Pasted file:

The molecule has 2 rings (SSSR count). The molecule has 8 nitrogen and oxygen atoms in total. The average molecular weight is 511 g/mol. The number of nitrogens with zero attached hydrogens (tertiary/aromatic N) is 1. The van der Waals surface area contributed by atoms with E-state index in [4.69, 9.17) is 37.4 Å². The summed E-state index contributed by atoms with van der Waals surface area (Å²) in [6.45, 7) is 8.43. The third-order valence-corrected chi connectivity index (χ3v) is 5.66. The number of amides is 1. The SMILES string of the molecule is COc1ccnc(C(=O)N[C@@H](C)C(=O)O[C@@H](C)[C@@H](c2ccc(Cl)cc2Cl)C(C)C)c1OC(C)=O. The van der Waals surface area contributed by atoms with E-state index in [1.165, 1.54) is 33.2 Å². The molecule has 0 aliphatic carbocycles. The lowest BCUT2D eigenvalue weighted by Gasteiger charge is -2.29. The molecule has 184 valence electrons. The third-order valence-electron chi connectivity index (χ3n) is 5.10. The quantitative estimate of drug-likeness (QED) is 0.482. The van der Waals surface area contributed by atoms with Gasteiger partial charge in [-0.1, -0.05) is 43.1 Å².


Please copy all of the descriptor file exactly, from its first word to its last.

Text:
The molecule has 2 rings (SSSR count). The molecule has 8 nitrogen and oxygen atoms in total. The average molecular weight is 511 g/mol. The number of nitrogens with zero attached hydrogens (tertiary/aromatic N) is 1. The van der Waals surface area contributed by atoms with E-state index in [4.69, 9.17) is 37.4 Å². The summed E-state index contributed by atoms with van der Waals surface area (Å²) in [6.45, 7) is 8.43. The third-order valence-corrected chi connectivity index (χ3v) is 5.66. The number of amides is 1. The SMILES string of the molecule is COc1ccnc(C(=O)N[C@@H](C)C(=O)O[C@@H](C)[C@@H](c2ccc(Cl)cc2Cl)C(C)C)c1OC(C)=O. The van der Waals surface area contributed by atoms with E-state index in [1.165, 1.54) is 33.2 Å². The molecule has 0 aliphatic carbocycles. The lowest BCUT2D eigenvalue weighted by Gasteiger charge is -2.29. The molecule has 184 valence electrons. The third-order valence-electron chi connectivity index (χ3n) is 5.10. The quantitative estimate of drug-likeness (QED) is 0.482. The van der Waals surface area contributed by atoms with Gasteiger partial charge in [-0.1, -0.05) is 43.1 Å².